There is no doubt that Washington Park's changes have had a great impact on its surrounding community, but the work of the community members themselves cannot be overlooked as having an effect. A community garden, by definition, is "a piece of land cultivated by members of a community." In this case, the pieces of land in question range from open lots to private side or backyards. Many of the gardens lie in clear view of streets that extend beyond the boundaries of the Washington Park neighborhood -- streets like W. Brown Street, W. Lisbon Avenue, N. 35th Street, N. 37th Street, and a few more. Not only do these streets have the highest amounts of car and foot traffic, but they help define the neighborhood.
Community gardens have taken on several roles in the Washington Park neighborhood, with there being a particular emphasis on vegetable gardens. The Victory Garden Initiative "empowers communities to grow food, reintegrating human and food ecology and advancing a resilient food culture." This organization helps start new gardens, teaches classes, and promotes community involvement through mentorship. These qualities alone exemplify the assets the neighborhood already has in place. Outsiders first entering the community are able to see these gardens and conclude that this is a place of health, learning, and sustainability. More importantly, however, is how the people living in the area are affected by these gardens. With learning how to grow their own food, these community members are able to provide food security for themselves and their families as well as engage with the people around them. There is a great sense of pride in being able to see how your food gets from the garden to the plate, and it is something to be shared with future generations that will make this community prosper.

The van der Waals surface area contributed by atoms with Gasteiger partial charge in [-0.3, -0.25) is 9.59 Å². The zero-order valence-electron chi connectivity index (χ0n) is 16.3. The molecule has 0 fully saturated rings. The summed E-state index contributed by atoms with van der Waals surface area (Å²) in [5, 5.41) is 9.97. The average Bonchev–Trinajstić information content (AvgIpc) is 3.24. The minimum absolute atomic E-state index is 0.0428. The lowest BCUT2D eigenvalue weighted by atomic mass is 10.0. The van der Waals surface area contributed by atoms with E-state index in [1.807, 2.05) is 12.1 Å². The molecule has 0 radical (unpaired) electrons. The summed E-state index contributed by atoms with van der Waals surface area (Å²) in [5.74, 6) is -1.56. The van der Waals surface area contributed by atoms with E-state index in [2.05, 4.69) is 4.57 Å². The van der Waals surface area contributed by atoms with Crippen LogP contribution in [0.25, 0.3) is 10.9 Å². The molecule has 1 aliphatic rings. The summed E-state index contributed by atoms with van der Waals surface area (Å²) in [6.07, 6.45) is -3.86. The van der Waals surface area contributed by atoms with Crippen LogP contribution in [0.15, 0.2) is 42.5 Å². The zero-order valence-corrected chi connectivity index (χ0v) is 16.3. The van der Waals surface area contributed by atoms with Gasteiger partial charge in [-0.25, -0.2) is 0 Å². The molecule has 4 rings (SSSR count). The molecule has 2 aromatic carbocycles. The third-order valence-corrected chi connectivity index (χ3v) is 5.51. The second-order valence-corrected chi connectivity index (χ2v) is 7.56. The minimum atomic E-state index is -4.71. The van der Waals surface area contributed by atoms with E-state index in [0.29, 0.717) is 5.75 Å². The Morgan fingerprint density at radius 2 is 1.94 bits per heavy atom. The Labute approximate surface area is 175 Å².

The gardens in Washington Park range from Victory Gardens to those open to the community. There are some larger gardens at the neighborhood's Urban Ecology Center and on the corner of W. Cherry Street and N. 32nd Street, but there are two gardens in particular that strongly engage the community. The first is a demonstration garden located behind Amaranth Bakery & Cafe, and the second is on W. Brown Street and N. 32nd Street. The second garden was started by a man named Sam Thurman next to his house. Sam is a community advocate who placed 12 beds for community use. These two gardens are prime assets for the neighborhood, as they show what can be done with unused land that benefits everyone.